Those who achieve their goals don’t wait for motivation, intrinsic or extrinsic.
They don’t wait to be inspired by some larger-than-life figure who seems to have all the answers to life’s biggest questions. They don’t look to their heroes to inspire or motivate them. And they don’t expect their manager, their leader, or their CEO to provide the spark that catches them on fire and compels them to take action.
The truth of the matter is that people who succeed and achieve their goals don’t need extrinsic motivation to do their work.
Not Exactly Intrinsic
Those who produce extraordinary results don’t have to pump themselves up or psyche themselves up to do what they need to do. They don’t need their inner coach to talk them into working, whatever that work might be. Nor do they re-read their mission statement to remind them of—or reconnect to—their “why.”
They don’t constantly remind themselves of why they want what they want or the contribution they intend to make. Instead, they do. Let’s call this the “Chuck Close Rule.”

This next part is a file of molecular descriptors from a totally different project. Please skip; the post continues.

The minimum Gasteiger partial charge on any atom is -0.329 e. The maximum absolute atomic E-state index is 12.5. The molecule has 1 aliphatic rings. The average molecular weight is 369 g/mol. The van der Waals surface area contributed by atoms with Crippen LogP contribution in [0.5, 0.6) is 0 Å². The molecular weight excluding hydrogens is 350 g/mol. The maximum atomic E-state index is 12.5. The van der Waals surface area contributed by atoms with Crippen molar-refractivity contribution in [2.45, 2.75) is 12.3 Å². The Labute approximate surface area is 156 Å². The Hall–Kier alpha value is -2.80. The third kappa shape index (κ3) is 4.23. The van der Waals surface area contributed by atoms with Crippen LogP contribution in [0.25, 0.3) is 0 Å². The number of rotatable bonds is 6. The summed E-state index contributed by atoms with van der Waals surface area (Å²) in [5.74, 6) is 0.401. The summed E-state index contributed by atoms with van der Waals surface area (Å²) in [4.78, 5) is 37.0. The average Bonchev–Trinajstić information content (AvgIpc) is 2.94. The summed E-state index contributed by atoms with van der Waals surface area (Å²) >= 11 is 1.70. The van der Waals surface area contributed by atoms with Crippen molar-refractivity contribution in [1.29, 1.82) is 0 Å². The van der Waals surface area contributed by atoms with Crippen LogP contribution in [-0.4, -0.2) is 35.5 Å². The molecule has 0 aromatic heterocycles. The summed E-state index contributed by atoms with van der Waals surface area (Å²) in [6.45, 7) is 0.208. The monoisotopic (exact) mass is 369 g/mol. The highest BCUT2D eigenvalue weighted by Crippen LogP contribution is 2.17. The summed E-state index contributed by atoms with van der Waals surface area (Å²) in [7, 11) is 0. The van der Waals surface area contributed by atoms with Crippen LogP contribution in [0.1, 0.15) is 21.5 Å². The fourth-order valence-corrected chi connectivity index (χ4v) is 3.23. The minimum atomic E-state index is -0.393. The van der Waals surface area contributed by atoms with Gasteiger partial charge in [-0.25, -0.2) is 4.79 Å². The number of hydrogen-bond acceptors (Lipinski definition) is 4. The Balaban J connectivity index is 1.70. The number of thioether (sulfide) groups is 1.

The Chuck Close Rule
The artist and photographer, Chuck Close, once said: “Inspiration is for amateurs—the rest of us just show up and get to work.” Of all the so-called secrets of success, this just may be the most important. Your ability to will yourself to act is what produces results, even if something, someone, or some higher purpose doesn’t motivate you.
External, hyped-up motivation is fleeting at best. Believing you have to motivate yourself is an excuse. It lets you off the hook with the excuse that you “just aren’t feeling it.” And if you “just aren’t feeling it,” you won’t even look at your mission statement, let alone act on it.
When you don’t feel like working, start working and notice how fast you get over your resistance to work.
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